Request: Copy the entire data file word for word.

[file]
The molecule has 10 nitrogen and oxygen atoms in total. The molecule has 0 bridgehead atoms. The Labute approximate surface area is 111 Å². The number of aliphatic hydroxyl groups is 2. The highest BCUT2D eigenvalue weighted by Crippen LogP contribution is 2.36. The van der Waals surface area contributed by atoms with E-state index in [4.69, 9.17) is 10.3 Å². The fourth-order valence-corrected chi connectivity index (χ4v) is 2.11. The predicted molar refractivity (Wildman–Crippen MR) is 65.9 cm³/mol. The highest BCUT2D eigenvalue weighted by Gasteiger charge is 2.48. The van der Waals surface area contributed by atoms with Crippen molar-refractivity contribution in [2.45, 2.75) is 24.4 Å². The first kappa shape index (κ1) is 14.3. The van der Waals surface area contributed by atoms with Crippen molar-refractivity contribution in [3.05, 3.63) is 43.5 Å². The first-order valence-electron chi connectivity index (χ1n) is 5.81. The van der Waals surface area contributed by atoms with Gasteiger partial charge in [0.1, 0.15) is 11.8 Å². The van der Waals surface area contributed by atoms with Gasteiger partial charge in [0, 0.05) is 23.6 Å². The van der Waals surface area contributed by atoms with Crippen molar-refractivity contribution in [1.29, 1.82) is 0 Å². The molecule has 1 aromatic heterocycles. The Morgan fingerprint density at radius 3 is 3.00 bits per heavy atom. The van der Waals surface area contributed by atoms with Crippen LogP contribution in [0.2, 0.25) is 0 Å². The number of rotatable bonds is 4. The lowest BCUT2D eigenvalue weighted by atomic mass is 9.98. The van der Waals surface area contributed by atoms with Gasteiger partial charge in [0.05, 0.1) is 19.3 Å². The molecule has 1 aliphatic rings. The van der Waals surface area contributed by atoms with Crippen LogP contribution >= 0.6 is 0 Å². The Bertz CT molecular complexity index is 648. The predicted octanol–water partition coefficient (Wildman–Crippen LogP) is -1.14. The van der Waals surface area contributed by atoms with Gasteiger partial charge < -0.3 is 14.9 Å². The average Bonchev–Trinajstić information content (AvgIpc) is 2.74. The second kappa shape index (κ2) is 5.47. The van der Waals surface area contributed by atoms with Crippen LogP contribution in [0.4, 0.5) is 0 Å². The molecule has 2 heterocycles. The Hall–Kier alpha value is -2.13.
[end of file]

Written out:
The molecule has 10 nitrogen and oxygen atoms in total. The molecule has 0 bridgehead atoms. The Labute approximate surface area is 111 Å². The number of aliphatic hydroxyl groups is 2. The highest BCUT2D eigenvalue weighted by Crippen LogP contribution is 2.36. The van der Waals surface area contributed by atoms with E-state index in [4.69, 9.17) is 10.3 Å². The fourth-order valence-corrected chi connectivity index (χ4v) is 2.11. The predicted molar refractivity (Wildman–Crippen MR) is 65.9 cm³/mol. The highest BCUT2D eigenvalue weighted by Gasteiger charge is 2.48. The van der Waals surface area contributed by atoms with Crippen molar-refractivity contribution in [2.45, 2.75) is 24.4 Å². The first kappa shape index (κ1) is 14.3. The van der Waals surface area contributed by atoms with Crippen molar-refractivity contribution in [3.05, 3.63) is 43.5 Å². The first-order valence-electron chi connectivity index (χ1n) is 5.81. The van der Waals surface area contributed by atoms with Gasteiger partial charge in [0.1, 0.15) is 11.8 Å². The van der Waals surface area contributed by atoms with Gasteiger partial charge in [0, 0.05) is 23.6 Å². The van der Waals surface area contributed by atoms with Crippen molar-refractivity contribution in [1.29, 1.82) is 0 Å². The molecule has 1 aromatic heterocycles. The Morgan fingerprint density at radius 3 is 3.00 bits per heavy atom. The van der Waals surface area contributed by atoms with Crippen LogP contribution in [0.2, 0.25) is 0 Å². The number of rotatable bonds is 4. The lowest BCUT2D eigenvalue weighted by atomic mass is 9.98. The van der Waals surface area contributed by atoms with Gasteiger partial charge in [0.05, 0.1) is 19.3 Å². The molecule has 1 aliphatic rings. The van der Waals surface area contributed by atoms with Crippen LogP contribution >= 0.6 is 0 Å². The Bertz CT molecular complexity index is 648. The predicted octanol–water partition coefficient (Wildman–Crippen LogP) is -1.14. The van der Waals surface area contributed by atoms with Gasteiger partial charge < -0.3 is 14.9 Å². The average Bonchev–Trinajstić information content (AvgIpc) is 2.74. The second kappa shape index (κ2) is 5.47. The van der Waals surface area contributed by atoms with Crippen LogP contribution in [0.4, 0.5) is 0 Å². The molecule has 2 heterocycles. The Hall–Kier alpha value is -2.13.